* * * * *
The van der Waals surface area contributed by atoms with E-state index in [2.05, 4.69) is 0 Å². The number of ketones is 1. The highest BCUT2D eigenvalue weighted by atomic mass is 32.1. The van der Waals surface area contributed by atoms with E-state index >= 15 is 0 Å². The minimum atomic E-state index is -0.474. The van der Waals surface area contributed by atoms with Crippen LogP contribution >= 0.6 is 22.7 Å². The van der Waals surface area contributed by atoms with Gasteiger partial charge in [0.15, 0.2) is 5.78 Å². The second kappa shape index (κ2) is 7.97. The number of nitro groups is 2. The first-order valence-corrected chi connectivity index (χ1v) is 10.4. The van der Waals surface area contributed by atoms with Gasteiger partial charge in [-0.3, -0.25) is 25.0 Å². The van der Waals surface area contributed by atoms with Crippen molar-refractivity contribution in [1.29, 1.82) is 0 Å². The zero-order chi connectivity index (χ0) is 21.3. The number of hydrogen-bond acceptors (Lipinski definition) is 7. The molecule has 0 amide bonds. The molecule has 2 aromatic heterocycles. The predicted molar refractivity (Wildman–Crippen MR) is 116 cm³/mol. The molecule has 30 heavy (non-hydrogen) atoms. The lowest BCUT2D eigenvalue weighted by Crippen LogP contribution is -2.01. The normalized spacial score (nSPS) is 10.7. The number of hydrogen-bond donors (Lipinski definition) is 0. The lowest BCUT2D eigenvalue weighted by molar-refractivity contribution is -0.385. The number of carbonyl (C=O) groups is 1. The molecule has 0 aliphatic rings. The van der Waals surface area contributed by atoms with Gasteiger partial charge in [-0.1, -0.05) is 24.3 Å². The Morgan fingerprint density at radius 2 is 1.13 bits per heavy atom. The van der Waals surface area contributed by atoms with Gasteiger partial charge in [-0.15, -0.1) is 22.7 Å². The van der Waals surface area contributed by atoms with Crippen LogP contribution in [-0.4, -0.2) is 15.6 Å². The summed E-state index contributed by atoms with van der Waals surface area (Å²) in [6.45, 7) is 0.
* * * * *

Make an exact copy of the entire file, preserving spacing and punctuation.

The van der Waals surface area contributed by atoms with E-state index in [2.05, 4.69) is 0 Å². The number of ketones is 1. The highest BCUT2D eigenvalue weighted by atomic mass is 32.1. The van der Waals surface area contributed by atoms with E-state index >= 15 is 0 Å². The minimum atomic E-state index is -0.474. The van der Waals surface area contributed by atoms with Crippen LogP contribution >= 0.6 is 22.7 Å². The van der Waals surface area contributed by atoms with Gasteiger partial charge in [0.15, 0.2) is 5.78 Å². The second kappa shape index (κ2) is 7.97. The number of nitro groups is 2. The first-order valence-corrected chi connectivity index (χ1v) is 10.4. The van der Waals surface area contributed by atoms with Gasteiger partial charge in [-0.3, -0.25) is 25.0 Å². The van der Waals surface area contributed by atoms with Crippen molar-refractivity contribution in [1.29, 1.82) is 0 Å². The zero-order chi connectivity index (χ0) is 21.3. The number of hydrogen-bond acceptors (Lipinski definition) is 7. The molecule has 0 amide bonds. The molecule has 2 aromatic heterocycles. The predicted molar refractivity (Wildman–Crippen MR) is 116 cm³/mol. The molecule has 30 heavy (non-hydrogen) atoms. The lowest BCUT2D eigenvalue weighted by Crippen LogP contribution is -2.01. The normalized spacial score (nSPS) is 10.7. The number of hydrogen-bond donors (Lipinski definition) is 0. The lowest BCUT2D eigenvalue weighted by molar-refractivity contribution is -0.385. The number of carbonyl (C=O) groups is 1. The molecule has 0 aliphatic rings. The van der Waals surface area contributed by atoms with Gasteiger partial charge in [-0.1, -0.05) is 24.3 Å². The Morgan fingerprint density at radius 2 is 1.13 bits per heavy atom. The van der Waals surface area contributed by atoms with Gasteiger partial charge in [-0.15, -0.1) is 22.7 Å². The van der Waals surface area contributed by atoms with Crippen LogP contribution in [-0.4, -0.2) is 15.6 Å². The summed E-state index contributed by atoms with van der Waals surface area (Å²) in [6.45, 7) is 0.